Contra-flow bike lanes/one-way streets in front of all schools! My kids have only attended three schools in Portland, but all of those have worked hard to keep traffic flowing safety in front of schools at drop-off and pick-up. We get messages from the principals asking parents to drive in one direction around the school so why can’t PBOT get with the program? The long block of SE 34th between Division and Clinton is so much better than it was before; I can just imagine how much better biking and walking to school would be without parents and random cut-through drivers going in the other direction at drop-off and pick-up.
➤ Have you biked in other cities and how did it compare?
Only Seattle since our change to a carfree family in 2009. I biked in Sacramento as a kid and that’s why I’m astounded that people like Elle Steele (@tinyhelmets) can do what my family does here in Portland while living in Sacramento. As for riding in Seattle, I went on a small group ride my first visit and a Mother’s Day Kidical Mass ride the second visit. I found the people very friendly and helpful (bikey people are the best people!) and the loaner Bromptons fun to ride. I remember hills (OMG the hills), a protected bike lane in front of my hotel, and a tunnel next to a highway that was beautifully painted and so hidden that I missed it and rode in circles for 5 minutes trying to find the entrance. Classic tourist. I don’t think I can really compare any of it to my riding in Portland where I can trust my instincts if I want to avoid a hill and leave the designated bike route. Our gridded streets are such a blessing!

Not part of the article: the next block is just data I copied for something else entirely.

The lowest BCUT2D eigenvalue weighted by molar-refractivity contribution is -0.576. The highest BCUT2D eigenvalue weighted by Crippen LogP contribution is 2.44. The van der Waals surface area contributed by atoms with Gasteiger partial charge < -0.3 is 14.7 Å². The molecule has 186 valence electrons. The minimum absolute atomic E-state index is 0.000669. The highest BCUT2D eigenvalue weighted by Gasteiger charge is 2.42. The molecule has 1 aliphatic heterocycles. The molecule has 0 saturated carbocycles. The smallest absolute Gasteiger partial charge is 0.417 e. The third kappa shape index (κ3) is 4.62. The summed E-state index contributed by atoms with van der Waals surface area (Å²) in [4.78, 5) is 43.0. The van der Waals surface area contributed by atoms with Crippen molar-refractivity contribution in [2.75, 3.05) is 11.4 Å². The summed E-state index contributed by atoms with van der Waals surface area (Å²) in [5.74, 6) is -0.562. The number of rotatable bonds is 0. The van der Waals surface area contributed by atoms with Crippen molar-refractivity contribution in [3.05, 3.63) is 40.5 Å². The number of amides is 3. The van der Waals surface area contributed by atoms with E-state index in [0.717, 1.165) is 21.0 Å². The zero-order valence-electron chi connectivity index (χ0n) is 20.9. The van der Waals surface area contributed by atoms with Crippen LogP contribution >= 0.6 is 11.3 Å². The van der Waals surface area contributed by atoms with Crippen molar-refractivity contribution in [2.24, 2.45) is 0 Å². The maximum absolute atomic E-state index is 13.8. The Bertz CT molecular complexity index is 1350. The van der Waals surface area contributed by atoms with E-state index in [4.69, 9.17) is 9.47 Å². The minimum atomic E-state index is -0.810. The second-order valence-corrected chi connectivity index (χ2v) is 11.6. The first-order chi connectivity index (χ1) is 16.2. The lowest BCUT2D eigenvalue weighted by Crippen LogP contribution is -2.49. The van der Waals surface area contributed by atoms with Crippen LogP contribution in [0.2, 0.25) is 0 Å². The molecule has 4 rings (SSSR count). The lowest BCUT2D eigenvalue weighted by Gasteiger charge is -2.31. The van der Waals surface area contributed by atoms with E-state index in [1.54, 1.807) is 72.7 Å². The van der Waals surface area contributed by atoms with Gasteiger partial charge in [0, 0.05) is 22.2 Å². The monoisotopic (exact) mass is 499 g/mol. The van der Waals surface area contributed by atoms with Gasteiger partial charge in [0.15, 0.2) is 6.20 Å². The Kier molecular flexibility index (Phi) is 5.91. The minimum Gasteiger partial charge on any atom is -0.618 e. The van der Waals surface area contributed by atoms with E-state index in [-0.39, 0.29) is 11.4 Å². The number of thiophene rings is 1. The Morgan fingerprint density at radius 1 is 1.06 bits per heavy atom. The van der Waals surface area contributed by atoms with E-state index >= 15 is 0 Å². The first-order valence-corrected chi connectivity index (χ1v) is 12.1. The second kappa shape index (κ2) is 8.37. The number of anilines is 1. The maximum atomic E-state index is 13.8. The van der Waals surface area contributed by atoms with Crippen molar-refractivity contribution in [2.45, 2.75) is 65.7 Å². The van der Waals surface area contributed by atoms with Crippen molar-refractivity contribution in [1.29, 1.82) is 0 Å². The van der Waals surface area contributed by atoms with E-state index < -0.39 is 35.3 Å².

➤ What’s your best piece of advice to pass along to BikePortland readers?